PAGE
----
Investment fundamentals have taken a back seat to factor rotation, and this has created attractive bottom-up opportunities where share prices for select companies with solid growth prospects have been unfairly punished.
January saw the sharpest monthly outperformance of value to growth in over 10 years, with this volatility only continuing throughout February as the Russia-Ukraine crisis weighed heavily on investor sentiment.
The situation remains tense and Russia’s risk premium remains elevated with the likelihood of further sanctions. In the short-term, the market may see a continued risk-off environment, a temporary setback in European consumer confidence and growth, a further rise in energy and select commodity prices, and a more cautious stance from the European Central Bank and Bank of England.
In the medium to long-term, the market could see a return to previous trends of rebounding economic growth post-Omicron, faster diversification away from Russian oil and gas, more spending on renewables and nuclear power, more military spending and a progressive weakening of the Russian economy.
However, as with all global market shocks, there are multiple moving pieces, and the ramifications of these scenarios are anything but certain.
From a pure earnings growth perspective, 2022 strongly supports the global small cap market. Economic recovery, cost reductions achieved during the market downturn, and significant potential for merger and acquisitions activity will likely deliver tailwinds for the sector.
Small cap stocks are projected to deliver faster earnings growth in 2022 – relative to their large cap peers – and the asset class continues to provide many attractive stock selection opportunities.
While consensus earnings-per-share growth numbers may come down and the market sees a challenging earnings environment early in 2022, there remains an attractive backdrop for small cap earnings growth in the second half of the year.
Perhaps counter-intuitively, lingering volatility will continue to create stock-picking opportunities for small cap investors. Given the high level of uncertainty in the market, maintaining a diversified portfolio of companies that represent compelling process fits, businesses with accelerating and sustainable earnings growth, is critical.
It is wise to take a measured approach to both risks and opportunities at the stock and portfolio level. Maintaining a balance between reopening and secular growth trends will also be key.
Other thematics driving the performance of global small caps for the remainder of the year may include:
- Consumers’ preferences shifting to face-to-face experiences: As the global economy recovers, stay-at-home trends are fading in favour of a return to more normalised, in-person interaction. This benefits many bricks-and-mortar businesses and experiential companies, including travel and leisure. The wildcard in this equation is the ultimate impact of Omicron and any subsequent variants. A return to lockdowns could delay the return to normality for consumers.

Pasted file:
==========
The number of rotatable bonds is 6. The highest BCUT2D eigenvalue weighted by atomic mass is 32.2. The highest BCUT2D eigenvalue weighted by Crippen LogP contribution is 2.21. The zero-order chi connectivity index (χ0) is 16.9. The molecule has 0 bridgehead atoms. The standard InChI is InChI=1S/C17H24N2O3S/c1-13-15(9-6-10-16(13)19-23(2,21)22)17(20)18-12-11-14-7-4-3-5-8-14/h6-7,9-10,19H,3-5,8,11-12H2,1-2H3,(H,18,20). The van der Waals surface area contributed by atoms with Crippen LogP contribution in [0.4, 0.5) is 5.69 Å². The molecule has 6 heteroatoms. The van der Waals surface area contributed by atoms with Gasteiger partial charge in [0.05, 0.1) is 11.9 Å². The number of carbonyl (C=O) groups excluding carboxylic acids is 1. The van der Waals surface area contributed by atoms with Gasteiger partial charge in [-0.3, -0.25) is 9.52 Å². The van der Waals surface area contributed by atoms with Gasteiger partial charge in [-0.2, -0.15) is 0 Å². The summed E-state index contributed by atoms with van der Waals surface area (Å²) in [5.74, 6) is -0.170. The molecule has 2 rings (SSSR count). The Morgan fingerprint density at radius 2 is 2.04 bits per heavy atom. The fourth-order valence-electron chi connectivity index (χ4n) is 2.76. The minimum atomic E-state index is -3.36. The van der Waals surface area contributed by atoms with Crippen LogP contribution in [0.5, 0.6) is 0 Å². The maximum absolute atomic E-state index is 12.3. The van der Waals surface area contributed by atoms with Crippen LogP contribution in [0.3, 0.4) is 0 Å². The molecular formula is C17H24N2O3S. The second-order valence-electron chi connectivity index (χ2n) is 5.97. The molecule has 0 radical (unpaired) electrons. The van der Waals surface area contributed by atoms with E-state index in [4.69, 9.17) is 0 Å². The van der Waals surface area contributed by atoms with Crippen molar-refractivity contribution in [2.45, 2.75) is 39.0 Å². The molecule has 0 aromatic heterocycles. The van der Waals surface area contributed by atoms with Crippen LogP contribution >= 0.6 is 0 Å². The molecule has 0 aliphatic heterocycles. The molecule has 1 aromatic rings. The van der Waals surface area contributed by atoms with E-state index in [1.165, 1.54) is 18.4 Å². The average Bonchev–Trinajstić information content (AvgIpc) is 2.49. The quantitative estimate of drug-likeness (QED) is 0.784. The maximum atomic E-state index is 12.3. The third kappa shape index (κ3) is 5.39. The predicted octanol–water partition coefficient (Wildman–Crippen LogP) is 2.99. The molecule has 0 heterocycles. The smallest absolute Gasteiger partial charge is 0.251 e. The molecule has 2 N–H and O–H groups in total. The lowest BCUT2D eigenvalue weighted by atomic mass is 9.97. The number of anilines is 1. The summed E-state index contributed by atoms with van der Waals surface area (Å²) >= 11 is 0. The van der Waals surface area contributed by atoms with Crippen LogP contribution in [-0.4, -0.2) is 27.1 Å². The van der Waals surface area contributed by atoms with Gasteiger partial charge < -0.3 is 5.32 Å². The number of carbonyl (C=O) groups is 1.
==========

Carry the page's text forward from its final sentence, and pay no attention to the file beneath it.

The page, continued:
- Information technology spending remains robust: In addition to ongoing secular trends, companies are increasingly realising the importance of a hybrid business model. Investment in online commerce, security, employee identification and payment processing are helping IT investment surpass that of physical plant and equipment.
- Inflationary pressures may persist: Recruitment companies may continue to benefit from tight labour conditions and wage inflation. Distribution companies who can pass on price increases may also offer inflation protection. Inflation can also be a positive driver of earnings growth for companies with pricing power like residential and commercial warehousing property REITS, such as Tricon Residential REIT in Canada and Tritax Big Box REIT in the UK.
- Easing supply chain bottlenecks in 2022 may create opportunities: Select small cap companies that were negatively impacted by supply chain pressures in 2021 may see renewed opportunities after a sustained period of supply pressures. However, the current situation in Ukraine may delay those improvements.
- While Russia does not represent a large portion of the small cap universe, it is important to understand how the crisis may impact companies more broadly. This include companies that may be affected by high and rising energy and select commodity prices, sanctions, and/or elevated risk premiums. We have been reducing exposure to high multiple, low free-cash flow, long duration names. We are also reviewing our exposure to European companies that may be impacted directly by the current situation and have become more positive towards several commodities including fertilisers and nickel because Russian sanctions are likely to disrupt supplies in the near term and lead to a strong pricing backdrop.
It has been a remarkable couple of years for global share markets, and uncertainty is likely to remain in the short to medium term, at least. But for global small cap investors, such volatility has the capacity to create opportunities that would otherwise not exist.
Jim Shore, client portfolio manager at American Century Investments.